China censors, arrests Catholics in wake of Pope's death

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Tuesday, April 5, 2005

Many Catholic leaders have been arrested without having charges brought against them.

Chinese Catholics' response to the recent death of pontiff John Paul II have motivated more actions against free speech and arrests in China by the government, AsiaNews reports.

At the same time as the Chinese government is expressing condolences for the death of John Paul II, it has begun the arrest of dozens of Catholics, particularly among the underground church. The Vatican has already protested the arrest of Catholic leaders. Some of the most recent arrests include auxiliary bishop Yao Liang on 31 March and Father Wang Jinling on 1 April, both from Hebei province dioceses.

Many other Catholic leaders have been arrested without having charges brought against them.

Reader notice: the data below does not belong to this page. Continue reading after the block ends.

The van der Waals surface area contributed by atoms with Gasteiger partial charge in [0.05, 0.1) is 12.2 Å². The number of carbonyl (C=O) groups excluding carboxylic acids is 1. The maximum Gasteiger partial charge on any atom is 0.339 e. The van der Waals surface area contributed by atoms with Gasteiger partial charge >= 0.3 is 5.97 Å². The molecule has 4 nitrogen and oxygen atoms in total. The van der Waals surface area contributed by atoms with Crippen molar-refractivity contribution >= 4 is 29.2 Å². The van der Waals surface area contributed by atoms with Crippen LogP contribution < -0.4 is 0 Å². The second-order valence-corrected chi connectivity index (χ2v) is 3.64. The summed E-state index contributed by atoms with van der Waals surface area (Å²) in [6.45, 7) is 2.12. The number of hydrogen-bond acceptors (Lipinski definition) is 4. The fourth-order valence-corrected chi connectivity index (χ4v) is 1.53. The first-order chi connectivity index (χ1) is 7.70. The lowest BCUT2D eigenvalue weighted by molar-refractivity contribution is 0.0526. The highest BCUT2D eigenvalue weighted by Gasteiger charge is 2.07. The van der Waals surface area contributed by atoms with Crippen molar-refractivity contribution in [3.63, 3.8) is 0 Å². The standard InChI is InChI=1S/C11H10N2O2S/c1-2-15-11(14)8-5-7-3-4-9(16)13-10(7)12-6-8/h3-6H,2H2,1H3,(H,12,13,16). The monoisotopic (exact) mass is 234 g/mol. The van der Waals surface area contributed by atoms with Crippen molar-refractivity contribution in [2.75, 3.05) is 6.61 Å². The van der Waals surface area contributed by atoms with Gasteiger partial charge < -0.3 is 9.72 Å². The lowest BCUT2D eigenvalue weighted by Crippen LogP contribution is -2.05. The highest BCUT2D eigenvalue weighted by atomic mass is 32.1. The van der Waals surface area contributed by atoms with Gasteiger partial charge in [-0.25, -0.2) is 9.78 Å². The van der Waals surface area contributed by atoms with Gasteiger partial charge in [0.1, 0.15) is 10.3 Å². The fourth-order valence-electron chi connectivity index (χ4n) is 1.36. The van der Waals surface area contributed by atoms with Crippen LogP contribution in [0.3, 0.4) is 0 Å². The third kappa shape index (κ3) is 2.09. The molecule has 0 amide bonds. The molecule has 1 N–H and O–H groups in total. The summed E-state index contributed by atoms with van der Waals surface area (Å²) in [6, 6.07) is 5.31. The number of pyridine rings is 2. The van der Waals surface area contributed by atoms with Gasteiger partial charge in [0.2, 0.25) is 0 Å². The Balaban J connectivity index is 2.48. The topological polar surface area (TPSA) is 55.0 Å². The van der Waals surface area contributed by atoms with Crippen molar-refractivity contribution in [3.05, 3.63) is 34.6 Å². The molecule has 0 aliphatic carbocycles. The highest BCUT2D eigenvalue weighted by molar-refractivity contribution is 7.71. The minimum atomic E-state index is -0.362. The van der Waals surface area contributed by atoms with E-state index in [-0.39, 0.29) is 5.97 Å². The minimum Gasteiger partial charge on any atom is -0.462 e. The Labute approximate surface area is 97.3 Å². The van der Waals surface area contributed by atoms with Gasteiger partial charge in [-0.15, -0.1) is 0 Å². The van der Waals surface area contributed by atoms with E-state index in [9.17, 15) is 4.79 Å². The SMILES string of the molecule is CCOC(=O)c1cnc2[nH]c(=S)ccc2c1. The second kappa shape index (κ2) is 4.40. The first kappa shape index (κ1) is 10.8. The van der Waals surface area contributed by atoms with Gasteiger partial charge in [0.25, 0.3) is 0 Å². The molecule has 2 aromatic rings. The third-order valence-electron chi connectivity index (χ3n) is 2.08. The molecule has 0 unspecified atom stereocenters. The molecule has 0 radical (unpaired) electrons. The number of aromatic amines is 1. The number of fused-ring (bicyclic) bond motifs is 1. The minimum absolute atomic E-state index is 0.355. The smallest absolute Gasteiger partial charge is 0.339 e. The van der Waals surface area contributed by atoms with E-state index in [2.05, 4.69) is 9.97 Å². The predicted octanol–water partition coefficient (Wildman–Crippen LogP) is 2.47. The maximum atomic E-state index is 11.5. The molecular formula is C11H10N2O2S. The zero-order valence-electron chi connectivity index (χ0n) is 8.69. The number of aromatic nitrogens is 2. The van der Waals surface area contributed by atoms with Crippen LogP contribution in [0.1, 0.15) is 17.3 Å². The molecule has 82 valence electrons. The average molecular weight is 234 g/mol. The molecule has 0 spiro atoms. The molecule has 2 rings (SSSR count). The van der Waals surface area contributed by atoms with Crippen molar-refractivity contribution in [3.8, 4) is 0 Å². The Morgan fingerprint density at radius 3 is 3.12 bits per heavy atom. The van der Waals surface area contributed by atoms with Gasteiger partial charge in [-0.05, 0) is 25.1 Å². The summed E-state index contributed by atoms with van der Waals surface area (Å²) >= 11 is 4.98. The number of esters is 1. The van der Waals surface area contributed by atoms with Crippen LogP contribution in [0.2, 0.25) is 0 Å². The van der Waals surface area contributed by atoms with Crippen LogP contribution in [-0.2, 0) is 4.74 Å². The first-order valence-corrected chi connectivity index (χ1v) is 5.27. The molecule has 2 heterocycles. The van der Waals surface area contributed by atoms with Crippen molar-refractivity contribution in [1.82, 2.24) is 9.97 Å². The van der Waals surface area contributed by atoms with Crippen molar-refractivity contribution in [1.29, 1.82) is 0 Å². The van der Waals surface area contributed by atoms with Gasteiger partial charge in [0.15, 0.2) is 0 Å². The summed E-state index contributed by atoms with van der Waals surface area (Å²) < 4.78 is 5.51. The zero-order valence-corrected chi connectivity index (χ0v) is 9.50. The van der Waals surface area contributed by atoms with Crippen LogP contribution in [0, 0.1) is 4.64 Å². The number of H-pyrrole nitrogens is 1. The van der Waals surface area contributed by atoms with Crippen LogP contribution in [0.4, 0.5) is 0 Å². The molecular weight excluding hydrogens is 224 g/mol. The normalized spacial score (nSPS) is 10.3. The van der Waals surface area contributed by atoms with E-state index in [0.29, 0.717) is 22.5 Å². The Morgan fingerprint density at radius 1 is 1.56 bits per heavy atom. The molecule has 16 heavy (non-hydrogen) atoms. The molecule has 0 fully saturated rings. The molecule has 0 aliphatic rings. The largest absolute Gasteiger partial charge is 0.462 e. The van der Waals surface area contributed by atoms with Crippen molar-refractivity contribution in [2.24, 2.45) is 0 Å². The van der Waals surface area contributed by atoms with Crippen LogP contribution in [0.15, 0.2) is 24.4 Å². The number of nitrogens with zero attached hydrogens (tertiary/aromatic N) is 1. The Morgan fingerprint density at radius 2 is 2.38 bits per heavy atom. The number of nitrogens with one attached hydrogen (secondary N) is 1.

Various websites have apparently been censored by the government. Likewise, many online forums and chat groups discussing the figure and life of John Paul II have appeared, yet, on 2 April, almost all news about the pope disappeared, stated AsiaNews.

One Chinese priest is reported as declaring, "the pope knew communism, and has always helped and encouraged us to live the faith and to be courageous in the face of persecution," AsiaNews quoted.

Alongside the Catholic Patriotic Organization, the government-approved church's official name, underground churches throughout China have been holding religious services.

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